A factual error - here a misdescription - is not a logical mistake, an error in reasoning, an instance of invalid argumentation. It is still only a factual error if there is an intention to deceive.
On this site you will find 'fallacy' confined to logical mistake. There is a different, more popular sense in which a 'fallacy' refers to 'Deception, guile, trickery; a deception; a lie' (Oxford English Dictionary). This is perfectly sound usage and it appears to be the one you need, but (sorry) it isn't the specific usage to which we confine ourselves here.
The following interesting comment has been made :
May be the premise that is presented is not a logical fallacy to the strict usage of the term in terms of logical reasoning. But if one needs to attack the premise, won't the person use some logical method? Would that be formalized in the terms you use here?
Just a minor point : it's the argument that's fallacious rather than any particular premise that occurs in it.
But of course, you are right. The misdesription would usually, and always could, be attacked by means of argument. Here's an example :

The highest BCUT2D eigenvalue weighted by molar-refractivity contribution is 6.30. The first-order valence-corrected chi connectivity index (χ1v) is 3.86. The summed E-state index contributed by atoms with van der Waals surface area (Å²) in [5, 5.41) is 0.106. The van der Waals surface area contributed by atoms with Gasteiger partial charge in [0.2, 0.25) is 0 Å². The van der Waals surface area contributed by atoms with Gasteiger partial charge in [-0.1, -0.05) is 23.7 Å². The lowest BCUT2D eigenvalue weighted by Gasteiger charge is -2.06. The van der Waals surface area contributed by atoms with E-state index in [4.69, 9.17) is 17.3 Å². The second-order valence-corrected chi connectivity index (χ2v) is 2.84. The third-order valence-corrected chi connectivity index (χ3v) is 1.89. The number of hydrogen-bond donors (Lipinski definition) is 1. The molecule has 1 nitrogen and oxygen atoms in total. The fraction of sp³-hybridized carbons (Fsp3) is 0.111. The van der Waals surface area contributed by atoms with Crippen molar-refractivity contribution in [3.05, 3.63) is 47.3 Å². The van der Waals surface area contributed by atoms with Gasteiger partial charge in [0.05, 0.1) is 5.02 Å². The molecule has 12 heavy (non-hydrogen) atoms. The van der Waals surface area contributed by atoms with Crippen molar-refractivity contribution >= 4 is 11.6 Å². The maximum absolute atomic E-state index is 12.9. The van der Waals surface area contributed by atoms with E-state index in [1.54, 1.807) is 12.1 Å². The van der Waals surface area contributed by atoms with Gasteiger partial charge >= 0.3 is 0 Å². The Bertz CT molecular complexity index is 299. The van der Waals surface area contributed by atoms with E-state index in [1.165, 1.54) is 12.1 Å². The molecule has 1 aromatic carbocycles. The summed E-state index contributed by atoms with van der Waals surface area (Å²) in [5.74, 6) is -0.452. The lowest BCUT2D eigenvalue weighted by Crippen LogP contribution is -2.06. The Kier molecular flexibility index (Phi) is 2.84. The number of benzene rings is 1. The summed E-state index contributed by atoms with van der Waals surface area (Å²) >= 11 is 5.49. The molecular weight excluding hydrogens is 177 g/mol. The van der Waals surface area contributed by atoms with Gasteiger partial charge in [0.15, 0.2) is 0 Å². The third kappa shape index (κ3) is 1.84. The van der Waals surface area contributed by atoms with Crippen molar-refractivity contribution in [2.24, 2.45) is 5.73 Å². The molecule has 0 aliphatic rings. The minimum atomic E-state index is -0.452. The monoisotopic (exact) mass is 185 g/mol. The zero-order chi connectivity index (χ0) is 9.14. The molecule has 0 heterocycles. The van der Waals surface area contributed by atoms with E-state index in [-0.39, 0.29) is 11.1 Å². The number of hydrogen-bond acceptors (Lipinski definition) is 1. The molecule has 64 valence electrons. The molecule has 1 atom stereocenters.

1 You advertised X as a cheap car.
2 X is cheap but it does not have the functionality expected of a car under
the usual understanding and trade description of what a car is.
3 Therefore you have given a false description, relative to the usual understanding and trade description of a 'car', in calling X a car.
4 Therefore you have given a false description of X.
5 Since fair trading requires accurate, not false, descriptions, and your description of X is false, you have traded unfairly.
This argument could be tightened up but I think it indicates the line of attack you have in mind. Hope this helps.